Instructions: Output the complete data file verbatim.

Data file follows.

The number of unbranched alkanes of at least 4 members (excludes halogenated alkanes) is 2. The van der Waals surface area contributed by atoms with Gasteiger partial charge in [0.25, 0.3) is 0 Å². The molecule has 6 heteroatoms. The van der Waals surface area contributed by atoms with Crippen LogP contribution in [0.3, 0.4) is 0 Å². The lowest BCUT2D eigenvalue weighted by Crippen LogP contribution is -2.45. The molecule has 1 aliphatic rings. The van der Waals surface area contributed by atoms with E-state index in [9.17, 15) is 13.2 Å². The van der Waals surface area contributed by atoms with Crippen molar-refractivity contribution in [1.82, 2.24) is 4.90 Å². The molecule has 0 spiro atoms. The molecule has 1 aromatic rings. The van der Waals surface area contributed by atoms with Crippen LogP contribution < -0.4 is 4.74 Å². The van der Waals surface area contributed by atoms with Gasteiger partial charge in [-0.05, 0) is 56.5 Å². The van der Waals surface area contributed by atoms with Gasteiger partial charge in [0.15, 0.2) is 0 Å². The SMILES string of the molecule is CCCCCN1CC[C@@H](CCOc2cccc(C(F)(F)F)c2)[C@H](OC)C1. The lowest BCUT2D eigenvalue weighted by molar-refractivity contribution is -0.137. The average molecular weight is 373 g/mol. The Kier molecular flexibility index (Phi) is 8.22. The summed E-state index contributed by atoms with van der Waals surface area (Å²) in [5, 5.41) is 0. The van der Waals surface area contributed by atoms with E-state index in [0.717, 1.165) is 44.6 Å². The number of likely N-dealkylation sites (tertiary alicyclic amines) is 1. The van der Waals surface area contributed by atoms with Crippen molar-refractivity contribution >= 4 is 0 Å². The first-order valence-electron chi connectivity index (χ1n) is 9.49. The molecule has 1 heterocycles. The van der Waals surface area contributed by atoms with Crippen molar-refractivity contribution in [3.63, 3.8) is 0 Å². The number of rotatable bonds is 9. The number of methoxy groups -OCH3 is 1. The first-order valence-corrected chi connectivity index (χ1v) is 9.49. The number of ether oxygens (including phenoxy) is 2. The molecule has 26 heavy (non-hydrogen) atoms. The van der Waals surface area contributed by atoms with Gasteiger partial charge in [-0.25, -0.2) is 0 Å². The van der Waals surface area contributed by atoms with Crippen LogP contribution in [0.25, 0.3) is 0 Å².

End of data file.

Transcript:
The number of unbranched alkanes of at least 4 members (excludes halogenated alkanes) is 2. The van der Waals surface area contributed by atoms with Gasteiger partial charge in [0.25, 0.3) is 0 Å². The molecule has 6 heteroatoms. The van der Waals surface area contributed by atoms with Crippen LogP contribution in [0.3, 0.4) is 0 Å². The lowest BCUT2D eigenvalue weighted by Crippen LogP contribution is -2.45. The molecule has 1 aliphatic rings. The van der Waals surface area contributed by atoms with E-state index in [9.17, 15) is 13.2 Å². The van der Waals surface area contributed by atoms with Crippen molar-refractivity contribution in [1.82, 2.24) is 4.90 Å². The molecule has 0 spiro atoms. The molecule has 1 aromatic rings. The van der Waals surface area contributed by atoms with Crippen LogP contribution < -0.4 is 4.74 Å². The van der Waals surface area contributed by atoms with Gasteiger partial charge in [-0.05, 0) is 56.5 Å². The van der Waals surface area contributed by atoms with Gasteiger partial charge in [0.15, 0.2) is 0 Å². The SMILES string of the molecule is CCCCCN1CC[C@@H](CCOc2cccc(C(F)(F)F)c2)[C@H](OC)C1. The lowest BCUT2D eigenvalue weighted by molar-refractivity contribution is -0.137. The average molecular weight is 373 g/mol. The Kier molecular flexibility index (Phi) is 8.22. The summed E-state index contributed by atoms with van der Waals surface area (Å²) in [5, 5.41) is 0. The van der Waals surface area contributed by atoms with E-state index in [0.717, 1.165) is 44.6 Å². The number of likely N-dealkylation sites (tertiary alicyclic amines) is 1. The van der Waals surface area contributed by atoms with Crippen molar-refractivity contribution >= 4 is 0 Å². The first-order valence-electron chi connectivity index (χ1n) is 9.49. The molecule has 1 heterocycles. The van der Waals surface area contributed by atoms with Crippen molar-refractivity contribution in [3.63, 3.8) is 0 Å². The number of rotatable bonds is 9. The number of methoxy groups -OCH3 is 1. The first-order valence-corrected chi connectivity index (χ1v) is 9.49. The number of ether oxygens (including phenoxy) is 2. The molecule has 26 heavy (non-hydrogen) atoms. The van der Waals surface area contributed by atoms with Gasteiger partial charge in [-0.25, -0.2) is 0 Å². The van der Waals surface area contributed by atoms with Crippen LogP contribution in [0.25, 0.3) is 0 Å².